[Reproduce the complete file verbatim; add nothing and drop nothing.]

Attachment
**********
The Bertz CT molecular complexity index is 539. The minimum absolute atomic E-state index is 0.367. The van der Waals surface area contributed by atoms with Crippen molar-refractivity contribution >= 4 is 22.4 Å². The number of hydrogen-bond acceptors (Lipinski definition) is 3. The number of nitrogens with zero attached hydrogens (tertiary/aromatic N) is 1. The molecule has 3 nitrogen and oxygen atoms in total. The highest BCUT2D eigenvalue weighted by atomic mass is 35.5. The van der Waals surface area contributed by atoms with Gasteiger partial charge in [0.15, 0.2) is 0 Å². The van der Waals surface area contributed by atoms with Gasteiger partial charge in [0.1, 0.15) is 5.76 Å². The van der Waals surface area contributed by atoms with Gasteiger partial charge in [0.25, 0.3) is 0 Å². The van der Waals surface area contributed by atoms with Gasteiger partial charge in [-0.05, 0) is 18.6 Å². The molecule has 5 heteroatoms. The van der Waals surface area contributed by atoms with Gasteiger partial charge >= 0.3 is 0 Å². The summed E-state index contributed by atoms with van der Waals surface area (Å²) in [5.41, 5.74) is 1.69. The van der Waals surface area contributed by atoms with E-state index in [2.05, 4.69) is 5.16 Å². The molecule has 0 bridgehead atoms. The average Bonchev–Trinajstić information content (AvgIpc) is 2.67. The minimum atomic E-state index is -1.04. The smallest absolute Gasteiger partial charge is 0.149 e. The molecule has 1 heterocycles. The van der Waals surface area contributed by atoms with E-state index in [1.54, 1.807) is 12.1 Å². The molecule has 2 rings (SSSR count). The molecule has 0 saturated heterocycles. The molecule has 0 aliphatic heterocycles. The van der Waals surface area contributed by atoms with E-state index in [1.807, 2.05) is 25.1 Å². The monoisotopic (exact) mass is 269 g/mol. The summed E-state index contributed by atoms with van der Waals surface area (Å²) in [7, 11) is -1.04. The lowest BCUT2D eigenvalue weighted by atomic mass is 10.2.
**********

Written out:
The Bertz CT molecular complexity index is 539. The minimum absolute atomic E-state index is 0.367. The van der Waals surface area contributed by atoms with Crippen molar-refractivity contribution >= 4 is 22.4 Å². The number of hydrogen-bond acceptors (Lipinski definition) is 3. The number of nitrogens with zero attached hydrogens (tertiary/aromatic N) is 1. The molecule has 3 nitrogen and oxygen atoms in total. The highest BCUT2D eigenvalue weighted by atomic mass is 35.5. The van der Waals surface area contributed by atoms with Gasteiger partial charge in [0.15, 0.2) is 0 Å². The van der Waals surface area contributed by atoms with Gasteiger partial charge in [0.1, 0.15) is 5.76 Å². The van der Waals surface area contributed by atoms with Gasteiger partial charge in [0.25, 0.3) is 0 Å². The van der Waals surface area contributed by atoms with Gasteiger partial charge in [-0.05, 0) is 18.6 Å². The molecule has 5 heteroatoms. The van der Waals surface area contributed by atoms with Gasteiger partial charge >= 0.3 is 0 Å². The summed E-state index contributed by atoms with van der Waals surface area (Å²) in [5.41, 5.74) is 1.69. The van der Waals surface area contributed by atoms with E-state index in [2.05, 4.69) is 5.16 Å². The molecule has 0 bridgehead atoms. The average Bonchev–Trinajstić information content (AvgIpc) is 2.67. The minimum atomic E-state index is -1.04. The smallest absolute Gasteiger partial charge is 0.149 e. The molecule has 1 heterocycles. The van der Waals surface area contributed by atoms with E-state index in [1.54, 1.807) is 12.1 Å². The molecule has 2 rings (SSSR count). The molecule has 0 saturated heterocycles. The molecule has 0 aliphatic heterocycles. The van der Waals surface area contributed by atoms with E-state index in [1.807, 2.05) is 25.1 Å². The monoisotopic (exact) mass is 269 g/mol. The summed E-state index contributed by atoms with van der Waals surface area (Å²) in [7, 11) is -1.04. The lowest BCUT2D eigenvalue weighted by atomic mass is 10.2.